When you first became a Colorado real estate investor you probably didn’t think that there would be any discussion over renting to marijuana users. Alas, the day has come and although you decided that your average pot smoker isn’t your ideal tenant, there is a small group of them that you might want to consider – medical marijuana users.
There are a lot of people coming to Colorado in order to get legal marijuana for a loved one, or themselves, who need it for medical reasons. Many states still keep pot illegal for any use. This group isn’t usually your stereotypical pot user.
There are many conditions that are actually helped with the use, in whatever form, of marijuana. It relieves glaucoma issues. It helps cancer patients gain or maintain their weight when chemotherapy destroys their appetite. It helps patients with different seizure disorders. Whether they need it in pill form, smokable form or oils, many states don’t allow it as treatment for whatever their medical need. Colorado does.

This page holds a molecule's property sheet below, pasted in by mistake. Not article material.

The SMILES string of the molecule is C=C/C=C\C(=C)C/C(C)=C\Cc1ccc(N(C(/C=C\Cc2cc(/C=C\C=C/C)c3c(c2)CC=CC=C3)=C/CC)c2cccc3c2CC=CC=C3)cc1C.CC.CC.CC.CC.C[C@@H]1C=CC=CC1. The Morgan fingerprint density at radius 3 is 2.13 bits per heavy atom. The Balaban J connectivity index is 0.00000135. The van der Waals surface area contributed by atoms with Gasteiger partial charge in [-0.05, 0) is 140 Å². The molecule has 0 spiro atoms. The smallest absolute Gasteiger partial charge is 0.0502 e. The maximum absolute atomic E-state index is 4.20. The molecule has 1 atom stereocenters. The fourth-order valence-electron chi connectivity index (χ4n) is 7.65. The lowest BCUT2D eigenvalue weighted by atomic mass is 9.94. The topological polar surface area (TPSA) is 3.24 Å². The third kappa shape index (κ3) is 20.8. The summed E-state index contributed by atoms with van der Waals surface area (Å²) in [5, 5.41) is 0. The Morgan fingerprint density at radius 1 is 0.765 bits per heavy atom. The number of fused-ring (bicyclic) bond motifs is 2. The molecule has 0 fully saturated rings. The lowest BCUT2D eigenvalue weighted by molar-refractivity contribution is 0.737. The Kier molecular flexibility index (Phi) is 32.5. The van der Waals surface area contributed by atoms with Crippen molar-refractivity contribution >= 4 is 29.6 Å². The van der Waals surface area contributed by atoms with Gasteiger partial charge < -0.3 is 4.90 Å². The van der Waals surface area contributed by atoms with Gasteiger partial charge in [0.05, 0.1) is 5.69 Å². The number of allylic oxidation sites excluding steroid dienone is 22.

So should you rent to them?
The answer is probably not an easy one. How can you navigate the state and federal disparity in legality, as well as all of the landlord tenant issues? If you choose to refuse to rent to a person who will actively be using the medical pot on your premises, there shouldn’t be an issue (anymore than if they were a smoker and you only rent to non-smokers). However, if their use is always done off of your property (such as at a doctor’s office or other place) refusing to rent would probably be a discriminatory issue. Most people, however, won’t be volunteering it, unless they ask about smoking in the property.
What you might want to keep in mind is the perceived benefit you might just derive from specializing in leasing to medical marijuana patients. What is it? The image of the compassionate investor and landlord. That, my friend, can go a long way to getting you the best tenants.